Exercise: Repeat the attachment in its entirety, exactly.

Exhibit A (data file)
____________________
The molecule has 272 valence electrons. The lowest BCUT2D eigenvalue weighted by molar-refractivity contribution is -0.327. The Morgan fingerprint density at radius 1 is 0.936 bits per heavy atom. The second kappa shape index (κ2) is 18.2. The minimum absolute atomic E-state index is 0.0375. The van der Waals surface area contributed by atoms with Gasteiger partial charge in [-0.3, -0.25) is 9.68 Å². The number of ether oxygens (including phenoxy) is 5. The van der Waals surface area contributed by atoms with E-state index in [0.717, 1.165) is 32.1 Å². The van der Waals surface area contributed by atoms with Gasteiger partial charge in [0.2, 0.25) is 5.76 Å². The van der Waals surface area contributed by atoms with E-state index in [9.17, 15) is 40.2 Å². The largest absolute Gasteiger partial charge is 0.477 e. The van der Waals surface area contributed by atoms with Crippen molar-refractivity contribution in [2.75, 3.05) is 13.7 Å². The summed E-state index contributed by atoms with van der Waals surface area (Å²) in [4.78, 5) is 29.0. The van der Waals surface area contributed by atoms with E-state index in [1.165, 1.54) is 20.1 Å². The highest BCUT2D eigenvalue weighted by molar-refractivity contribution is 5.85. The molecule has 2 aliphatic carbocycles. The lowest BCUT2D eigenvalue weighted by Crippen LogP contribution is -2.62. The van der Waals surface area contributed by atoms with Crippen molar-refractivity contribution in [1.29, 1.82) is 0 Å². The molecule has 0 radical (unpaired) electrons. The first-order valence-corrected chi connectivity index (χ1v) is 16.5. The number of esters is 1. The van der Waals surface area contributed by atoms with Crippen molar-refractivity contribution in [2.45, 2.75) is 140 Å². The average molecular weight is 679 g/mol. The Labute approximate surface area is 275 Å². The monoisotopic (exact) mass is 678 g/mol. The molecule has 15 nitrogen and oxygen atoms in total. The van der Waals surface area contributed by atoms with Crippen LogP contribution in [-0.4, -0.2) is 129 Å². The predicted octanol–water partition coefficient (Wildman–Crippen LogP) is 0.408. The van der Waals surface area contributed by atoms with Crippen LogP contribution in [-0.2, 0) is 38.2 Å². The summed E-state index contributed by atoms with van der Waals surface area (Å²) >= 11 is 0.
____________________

The molecule has 272 valence electrons. The lowest BCUT2D eigenvalue weighted by molar-refractivity contribution is -0.327. The Morgan fingerprint density at radius 1 is 0.936 bits per heavy atom. The second kappa shape index (κ2) is 18.2. The minimum absolute atomic E-state index is 0.0375. The van der Waals surface area contributed by atoms with Gasteiger partial charge in [-0.3, -0.25) is 9.68 Å². The number of ether oxygens (including phenoxy) is 5. The van der Waals surface area contributed by atoms with E-state index in [0.717, 1.165) is 32.1 Å². The van der Waals surface area contributed by atoms with Gasteiger partial charge in [0.2, 0.25) is 5.76 Å². The van der Waals surface area contributed by atoms with E-state index in [9.17, 15) is 40.2 Å². The largest absolute Gasteiger partial charge is 0.477 e. The van der Waals surface area contributed by atoms with Crippen molar-refractivity contribution in [2.75, 3.05) is 13.7 Å². The summed E-state index contributed by atoms with van der Waals surface area (Å²) in [4.78, 5) is 29.0. The van der Waals surface area contributed by atoms with E-state index in [1.165, 1.54) is 20.1 Å². The highest BCUT2D eigenvalue weighted by molar-refractivity contribution is 5.85. The molecule has 2 aliphatic carbocycles. The lowest BCUT2D eigenvalue weighted by Crippen LogP contribution is -2.62. The van der Waals surface area contributed by atoms with Crippen molar-refractivity contribution in [1.29, 1.82) is 0 Å². The molecule has 0 radical (unpaired) electrons. The first-order valence-corrected chi connectivity index (χ1v) is 16.5. The number of esters is 1. The van der Waals surface area contributed by atoms with Crippen molar-refractivity contribution in [2.45, 2.75) is 140 Å². The average molecular weight is 679 g/mol. The Labute approximate surface area is 275 Å². The monoisotopic (exact) mass is 678 g/mol. The molecule has 15 nitrogen and oxygen atoms in total. The van der Waals surface area contributed by atoms with Crippen LogP contribution in [-0.4, -0.2) is 129 Å². The predicted octanol–water partition coefficient (Wildman–Crippen LogP) is 0.408. The van der Waals surface area contributed by atoms with Crippen LogP contribution in [-0.2, 0) is 38.2 Å². The summed E-state index contributed by atoms with van der Waals surface area (Å²) >= 11 is 0.